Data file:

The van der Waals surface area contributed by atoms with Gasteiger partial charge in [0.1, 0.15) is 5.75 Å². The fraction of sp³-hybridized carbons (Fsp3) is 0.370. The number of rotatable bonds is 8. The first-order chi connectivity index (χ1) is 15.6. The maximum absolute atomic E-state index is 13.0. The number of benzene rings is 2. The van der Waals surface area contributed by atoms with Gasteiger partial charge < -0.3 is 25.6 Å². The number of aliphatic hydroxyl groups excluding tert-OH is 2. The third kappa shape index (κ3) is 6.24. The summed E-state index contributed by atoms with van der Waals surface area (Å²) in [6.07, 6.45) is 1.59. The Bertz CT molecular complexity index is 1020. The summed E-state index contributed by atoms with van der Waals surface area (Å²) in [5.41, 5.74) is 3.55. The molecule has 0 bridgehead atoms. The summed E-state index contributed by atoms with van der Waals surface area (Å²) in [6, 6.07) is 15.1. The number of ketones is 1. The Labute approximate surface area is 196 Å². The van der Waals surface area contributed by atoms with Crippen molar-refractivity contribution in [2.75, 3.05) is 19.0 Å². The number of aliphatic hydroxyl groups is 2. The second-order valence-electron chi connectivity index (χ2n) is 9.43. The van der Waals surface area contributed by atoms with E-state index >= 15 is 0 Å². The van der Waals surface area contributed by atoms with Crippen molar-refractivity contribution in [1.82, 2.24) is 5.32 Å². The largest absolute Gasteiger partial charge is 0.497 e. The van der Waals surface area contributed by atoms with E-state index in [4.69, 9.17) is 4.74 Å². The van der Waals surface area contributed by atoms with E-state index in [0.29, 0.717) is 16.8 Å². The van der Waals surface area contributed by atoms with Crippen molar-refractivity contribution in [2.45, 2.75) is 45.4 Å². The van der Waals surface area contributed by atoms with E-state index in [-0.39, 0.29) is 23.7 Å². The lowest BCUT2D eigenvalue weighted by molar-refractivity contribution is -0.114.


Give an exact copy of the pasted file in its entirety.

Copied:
The van der Waals surface area contributed by atoms with Gasteiger partial charge in [0.1, 0.15) is 5.75 Å². The fraction of sp³-hybridized carbons (Fsp3) is 0.370. The number of rotatable bonds is 8. The first-order chi connectivity index (χ1) is 15.6. The maximum absolute atomic E-state index is 13.0. The number of benzene rings is 2. The van der Waals surface area contributed by atoms with Gasteiger partial charge < -0.3 is 25.6 Å². The number of aliphatic hydroxyl groups excluding tert-OH is 2. The third kappa shape index (κ3) is 6.24. The summed E-state index contributed by atoms with van der Waals surface area (Å²) in [6.07, 6.45) is 1.59. The Bertz CT molecular complexity index is 1020. The summed E-state index contributed by atoms with van der Waals surface area (Å²) in [5.41, 5.74) is 3.55. The molecule has 0 bridgehead atoms. The summed E-state index contributed by atoms with van der Waals surface area (Å²) in [6, 6.07) is 15.1. The number of ketones is 1. The Labute approximate surface area is 196 Å². The van der Waals surface area contributed by atoms with Crippen molar-refractivity contribution in [2.75, 3.05) is 19.0 Å². The number of aliphatic hydroxyl groups is 2. The second-order valence-electron chi connectivity index (χ2n) is 9.43. The van der Waals surface area contributed by atoms with E-state index >= 15 is 0 Å². The van der Waals surface area contributed by atoms with Crippen molar-refractivity contribution in [1.82, 2.24) is 5.32 Å². The largest absolute Gasteiger partial charge is 0.497 e. The van der Waals surface area contributed by atoms with E-state index in [4.69, 9.17) is 4.74 Å². The van der Waals surface area contributed by atoms with E-state index in [0.29, 0.717) is 16.8 Å². The van der Waals surface area contributed by atoms with Crippen molar-refractivity contribution in [2.45, 2.75) is 45.4 Å². The van der Waals surface area contributed by atoms with E-state index in [-0.39, 0.29) is 23.7 Å². The lowest BCUT2D eigenvalue weighted by molar-refractivity contribution is -0.114.